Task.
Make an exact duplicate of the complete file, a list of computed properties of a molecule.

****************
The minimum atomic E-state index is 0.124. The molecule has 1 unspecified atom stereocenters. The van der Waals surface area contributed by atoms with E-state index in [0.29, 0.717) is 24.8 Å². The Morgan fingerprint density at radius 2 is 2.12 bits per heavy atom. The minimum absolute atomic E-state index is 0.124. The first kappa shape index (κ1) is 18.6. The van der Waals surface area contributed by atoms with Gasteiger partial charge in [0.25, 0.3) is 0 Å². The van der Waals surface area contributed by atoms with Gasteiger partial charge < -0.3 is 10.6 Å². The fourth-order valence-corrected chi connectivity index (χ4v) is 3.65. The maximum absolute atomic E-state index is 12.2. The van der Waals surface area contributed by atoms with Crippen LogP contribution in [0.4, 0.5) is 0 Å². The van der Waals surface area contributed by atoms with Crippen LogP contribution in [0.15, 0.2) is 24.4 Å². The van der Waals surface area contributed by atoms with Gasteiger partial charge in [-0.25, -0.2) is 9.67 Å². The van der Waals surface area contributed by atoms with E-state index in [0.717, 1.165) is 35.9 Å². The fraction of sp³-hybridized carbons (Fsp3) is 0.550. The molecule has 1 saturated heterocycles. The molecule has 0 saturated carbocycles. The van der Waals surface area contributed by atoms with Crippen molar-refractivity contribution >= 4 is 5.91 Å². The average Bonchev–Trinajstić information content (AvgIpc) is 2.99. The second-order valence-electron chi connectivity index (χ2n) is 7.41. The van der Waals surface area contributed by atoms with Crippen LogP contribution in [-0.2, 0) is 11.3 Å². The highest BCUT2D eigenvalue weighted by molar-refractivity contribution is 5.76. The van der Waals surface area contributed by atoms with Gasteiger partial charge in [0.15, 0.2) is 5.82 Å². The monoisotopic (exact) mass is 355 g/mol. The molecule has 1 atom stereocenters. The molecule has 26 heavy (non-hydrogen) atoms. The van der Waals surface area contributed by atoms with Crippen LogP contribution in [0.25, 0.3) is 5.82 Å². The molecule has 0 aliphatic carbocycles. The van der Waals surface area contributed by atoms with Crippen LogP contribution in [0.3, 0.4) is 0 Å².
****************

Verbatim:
The minimum atomic E-state index is 0.124. The molecule has 1 unspecified atom stereocenters. The van der Waals surface area contributed by atoms with E-state index in [0.29, 0.717) is 24.8 Å². The Morgan fingerprint density at radius 2 is 2.12 bits per heavy atom. The minimum absolute atomic E-state index is 0.124. The first kappa shape index (κ1) is 18.6. The van der Waals surface area contributed by atoms with Gasteiger partial charge in [0.25, 0.3) is 0 Å². The van der Waals surface area contributed by atoms with Gasteiger partial charge < -0.3 is 10.6 Å². The fourth-order valence-corrected chi connectivity index (χ4v) is 3.65. The maximum absolute atomic E-state index is 12.2. The van der Waals surface area contributed by atoms with Crippen LogP contribution in [0.4, 0.5) is 0 Å². The van der Waals surface area contributed by atoms with Crippen LogP contribution in [0.15, 0.2) is 24.4 Å². The van der Waals surface area contributed by atoms with Gasteiger partial charge in [-0.25, -0.2) is 9.67 Å². The van der Waals surface area contributed by atoms with E-state index in [0.717, 1.165) is 35.9 Å². The fraction of sp³-hybridized carbons (Fsp3) is 0.550. The molecule has 1 saturated heterocycles. The molecule has 0 saturated carbocycles. The van der Waals surface area contributed by atoms with Crippen molar-refractivity contribution >= 4 is 5.91 Å². The average Bonchev–Trinajstić information content (AvgIpc) is 2.99. The second-order valence-electron chi connectivity index (χ2n) is 7.41. The van der Waals surface area contributed by atoms with Crippen LogP contribution in [-0.2, 0) is 11.3 Å². The highest BCUT2D eigenvalue weighted by molar-refractivity contribution is 5.76. The van der Waals surface area contributed by atoms with Gasteiger partial charge in [0.15, 0.2) is 5.82 Å². The monoisotopic (exact) mass is 355 g/mol. The molecule has 1 atom stereocenters. The molecule has 26 heavy (non-hydrogen) atoms. The van der Waals surface area contributed by atoms with Crippen LogP contribution in [0.25, 0.3) is 5.82 Å². The molecule has 0 aliphatic carbocycles. The van der Waals surface area contributed by atoms with Crippen LogP contribution in [0.3, 0.4) is 0 Å².